The rapidly developing microelectronics industry has shown a strong demand for high performance materials to improve device performance [1,2]. Nanoporous silicate thin films are considered as important materials for advanced electronics. The formation of air-filled nanopores is a key technology for preparing insulating materials [3-12]. Polymethylsilsesquioxane (PMSSQ), with the empirical formula of (CH3-SiO1.5)n, is a potential candidate for low dielectric spin-on glass . It has the characteristics of low dielectric constant ranging from 2.7 to 2.9, high thermal stability, low moisture uptake, good adhesion to metal, and excellent mechanical properties [11,14]. In addition, star-shaped macromolecules, such as hyperbranched poly(ε-caprolactone) (PCL), are generally used as an organic template to generate nanometer-sized pores in the matrix polymer [11,15].
The organic templates dispersed in the polymer matrix are required to completely decompose at a relatively low temperature range (200℃ ~ 400℃), and after the thermal calcination process, the derived nanopores need to be well distributed as a closed-cell structure in the polymer matrix. The air-filled nanopores in a thin film can be generated by a method that disperses organic templates into an insulating matrix material, and decomposes them at elevated temperature. The mechanical strength of an insulating material will undoubtedly decrease, and the size and distribution of the as-made pores cannot be uniform, due to the organic templates, which leave pores behind from the thermal decomposition. Moreover, if the pores agglomerate, the insulating material may break down at low voltage. Therefore, the thermal decomposition and dispersibility of the organic templates in matrix polymers, and control of the nanopore generation, should be suitably considered for the structural design of organic templates.
In order to effectively generate and thoroughly distribute nanopores in the whole matrix film, the organic templates should be completely dispersed in matrix polymers, and the micro-phase separation of the templates and the matrix polymers should be minimized, during the curing of matrix polymers. In this work, we prepared organosilyl-modified and star-shaped poly(ε-caprolactone) (m-PCL) as organic templates, to be closely compatible with PMSSQ. This organic template was incorporated in PMSSQ, to make a homogeneous composite. The organic templates and PMSSQ were chemically linked to each other during the curing process. When heated to elevated temperature, the thermally labile organic templates decompose, and subsequently leave the isolated air-filled pores behind. We investigated the refractive indexes of the resulting porous PMSSQ films.
All chemicals were reagent grade, and were used without further purification. Polymethylsilsesquioxane (PMSSQ, GR650F™) was supplied by Techneglas Company (USA) as a resin, with a molecular weight of 10,000. The polymer structure is based on an alternating silicon-oxygen network with methyl pendant groups, as well as hydroxyl and ethoxy functional groups. More detailed information about PMSSQ is available elsewhere [13,16,17]. As shown in Fig. 1, the organic template as a pore generator was based on the star-shaped poly(ε-caprolactone) (PCL), which bears an aliphatic ether core and four (or six) polyester arms with hydroxyl end groups, and which is synthesized by the standard procedure [6,10,18]. In addition, the triethoxysilyl-terminated analog (m-PCL) was also prepared, as described in our previous work [6,10]. Molecular weights of as-synthesized PCLs were measured by gel permeation chromatography, based on polystyrene standards.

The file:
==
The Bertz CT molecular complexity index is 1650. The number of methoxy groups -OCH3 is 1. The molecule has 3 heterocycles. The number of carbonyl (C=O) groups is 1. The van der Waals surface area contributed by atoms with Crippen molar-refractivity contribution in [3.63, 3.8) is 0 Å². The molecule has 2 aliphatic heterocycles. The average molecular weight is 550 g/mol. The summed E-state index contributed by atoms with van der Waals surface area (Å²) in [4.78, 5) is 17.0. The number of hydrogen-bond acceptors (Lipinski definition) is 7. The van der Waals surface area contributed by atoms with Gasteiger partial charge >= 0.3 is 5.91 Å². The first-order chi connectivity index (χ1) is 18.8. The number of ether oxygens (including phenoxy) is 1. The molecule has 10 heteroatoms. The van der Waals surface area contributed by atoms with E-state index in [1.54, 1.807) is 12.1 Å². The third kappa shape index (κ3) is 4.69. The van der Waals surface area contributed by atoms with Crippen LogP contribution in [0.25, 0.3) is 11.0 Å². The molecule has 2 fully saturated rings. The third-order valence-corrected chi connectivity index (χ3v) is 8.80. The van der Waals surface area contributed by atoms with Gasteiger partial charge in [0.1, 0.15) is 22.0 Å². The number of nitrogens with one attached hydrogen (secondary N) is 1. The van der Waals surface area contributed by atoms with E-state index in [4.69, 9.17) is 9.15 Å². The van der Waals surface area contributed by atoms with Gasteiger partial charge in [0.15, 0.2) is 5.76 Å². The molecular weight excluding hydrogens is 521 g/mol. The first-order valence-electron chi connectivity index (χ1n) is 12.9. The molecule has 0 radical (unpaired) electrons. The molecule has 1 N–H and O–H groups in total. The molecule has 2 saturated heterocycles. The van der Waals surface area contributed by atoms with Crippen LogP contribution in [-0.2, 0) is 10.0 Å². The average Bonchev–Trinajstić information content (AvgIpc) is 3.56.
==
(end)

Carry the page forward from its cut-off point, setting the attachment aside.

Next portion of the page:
Both PMSSQ and organic templates (m-PCLs) were completely dissolved in methyl isobutyl ketone (MIBK) at 5 wt.%, resulting in a homogeneous solution. The compositions of m-PCLs were adjusted from 0 to 50 wt.%, with respect to PMSSQ. The asprepared composite (m-PCL + PMSSQ) solutions were filtered through PTFE-membranes with a pore size of 0.20 μm, before use.
The composite solutions with different compositions were spin-coated onto the pre-cleaned Si wafers, and subsequently dried at 50℃ for 1 h under nitrogen atmosphere. The dried composite films were thermally cured at 2℃/min up to 200℃, and held at that temperature for 100 min, before natural cooling. During this curing process the PMSSQ was vitrified via a bulk polymerization, and finally the PMSSQ and organic templates were chemically linked to each other in films. To make porous PMSSQ films, the fully cured and organic-templated PMSSQ were further treated at 400℃ for 1 h, resulting in the thermal decomposition and elimination of the organic templates.
The thermal decomposition of organic templates was investigated under nitrogen flow of 80 mL/min on a thermogravimetric analyzer (EXSTAR 6000 TG/DTG, Seiko), with a heating rate of 2℃/min. The thicknesses and refractive indices of organic-templated PMSSQ composites and the resulting nanoporous PMSSQ films were measured using a spectroscopic ellipsometer (J. A. Woollam Company, Model M-44), which was equipped with a Xe lamp light source (wavelength 400 ~ 800 nm).
Star-shaped poly(ε-caprolactone)s (PCLs) are widely applied as pore generators (organic templates) in nanoporous material research [3-10,17]. These templates used in this work bear aliphatic ether cores, and four (or six) polyester arms. The PCL synthesis and its modification to triethoxysilyl-terminated PCLs (m-PCLs) follow the previous methods [6,10].
Table 1 summarizes the molecular information of the organic templates. Terminal triethoxysilyl groups of m-PCLs improve the dispersibility of m-PCLs in the PMSSQ matrix, because the terminal groups are chemically similar to PMSSQ. Moreover, PMSSQ and m-PCLs can make chemical bonds with each other during the curing process. As a result, the introduction of triethoxysilyl groups into PCLs suppresses the phase separation of the m-PCLs and PMSSQ [3-7,10,17]. The nanopore structures could be made and evenly distributed in the resulting PMSSQ film, via curing and calcination. The smaller sizes and uniform distribution of the pores significantly improve the structural stability of the film [3-10].
Molecular information of the as-prepared organic templates.